A consultant’s report into Chedoke Creek, in the wake of Sewergate reads like a primer on how to completely destroy a watershed. A partial list of what ails the creek—and Cootes Paradise and Hamilton Harbour downstream, in addition to the open gate at the combined sewer overflow tank that triggered the environmental disaster– includes:
- Clean surface water running into the old landfill site behind Cathedral of Christ the King, picking up contaminates and then leaching back into the creek.
- Loss of the wetland that originally existed at the mouth of the creek, which would have acted as a filter to trap sediments and pollutants
- 1960’s placing sections of the creek in a concrete channel resulting in rapid water flows and loss of natural vegetation,
- Sanitary sewer overflow allowed into the creek
- Contamination by salt-containing melted snow
- Fertilizers and pesticide contamination from upstream agricultural lands and the golf course.
The report suggests complete remediation could cost as much as $110 Million over several years. It suggests some neat term measures that could be taken.
The city is already under orders from the Ministry of the Environment to undertake targeted dredging to remove contaminated sludge from the creek. The report recommends the city also consider small scale aeration, shoreline planting, vegetative mats and beneficial reuse of sediment, and others. The report suggests these measures should be extended beyond Chedoke Creek into Cootes Paradise where the bulk of the pollution occurred.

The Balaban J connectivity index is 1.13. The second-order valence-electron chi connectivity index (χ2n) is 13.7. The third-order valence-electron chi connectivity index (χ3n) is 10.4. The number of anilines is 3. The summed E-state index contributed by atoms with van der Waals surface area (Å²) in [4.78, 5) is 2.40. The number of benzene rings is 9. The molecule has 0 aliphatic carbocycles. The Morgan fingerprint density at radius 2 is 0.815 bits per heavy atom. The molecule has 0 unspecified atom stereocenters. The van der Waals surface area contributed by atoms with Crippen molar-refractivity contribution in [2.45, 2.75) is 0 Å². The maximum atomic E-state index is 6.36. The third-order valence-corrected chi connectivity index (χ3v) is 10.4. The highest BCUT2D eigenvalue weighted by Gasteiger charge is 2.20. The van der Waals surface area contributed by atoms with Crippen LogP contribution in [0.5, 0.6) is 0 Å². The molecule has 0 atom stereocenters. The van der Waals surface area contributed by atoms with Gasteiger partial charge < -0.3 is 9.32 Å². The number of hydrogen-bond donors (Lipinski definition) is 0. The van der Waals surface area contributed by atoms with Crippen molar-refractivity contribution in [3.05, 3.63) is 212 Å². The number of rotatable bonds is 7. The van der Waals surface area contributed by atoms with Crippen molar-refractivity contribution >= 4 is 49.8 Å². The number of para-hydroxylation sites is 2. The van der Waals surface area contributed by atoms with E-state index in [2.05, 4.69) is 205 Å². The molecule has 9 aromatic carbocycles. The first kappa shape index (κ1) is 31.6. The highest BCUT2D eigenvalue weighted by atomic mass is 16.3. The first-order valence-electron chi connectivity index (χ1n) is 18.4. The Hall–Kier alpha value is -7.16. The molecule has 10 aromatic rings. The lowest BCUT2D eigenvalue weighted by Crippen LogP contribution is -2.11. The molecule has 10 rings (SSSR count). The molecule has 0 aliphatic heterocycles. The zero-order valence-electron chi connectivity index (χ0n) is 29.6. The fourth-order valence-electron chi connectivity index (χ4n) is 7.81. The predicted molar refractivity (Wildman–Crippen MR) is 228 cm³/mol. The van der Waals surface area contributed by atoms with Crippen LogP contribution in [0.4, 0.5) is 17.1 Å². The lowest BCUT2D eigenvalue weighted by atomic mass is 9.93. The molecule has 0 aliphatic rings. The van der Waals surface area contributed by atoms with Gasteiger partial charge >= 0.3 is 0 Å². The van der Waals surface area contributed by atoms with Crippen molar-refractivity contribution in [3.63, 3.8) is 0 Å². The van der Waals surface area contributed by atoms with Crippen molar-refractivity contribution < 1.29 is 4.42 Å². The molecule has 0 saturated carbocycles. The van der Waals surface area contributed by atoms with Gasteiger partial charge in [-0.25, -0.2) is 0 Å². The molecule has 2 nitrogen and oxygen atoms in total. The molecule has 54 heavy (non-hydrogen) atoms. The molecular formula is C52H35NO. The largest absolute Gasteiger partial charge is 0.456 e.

The vegetative mats referred to in the report are an interest concept. Floating vegetative mats, also known as floating treatment wetlands (FTWs), have been used to manage and remove excess nutrients and metals from surface waters under a variety of conditions. The plants used for FTWs accumulate and store nutrients within their tissues, which can be mechanically removed from the area thereby improving surface water quality.
The report suggests there needs to be more extensive testing of water and fish and plant habitat in Cootes Paradise before a more detailed cleanup plan can be developed.
The report also suggests certain enzymes can be added to the water to help in the clean up process; “certain species of bacteria are capable of decomposing organic sediments and are commonly used in wastewater treatment to provide a number of beneficial functions including reduction of residual biosolids. Enzymes can be added to the process to expedite the decomposition reactions and further reduce the generation of solids. “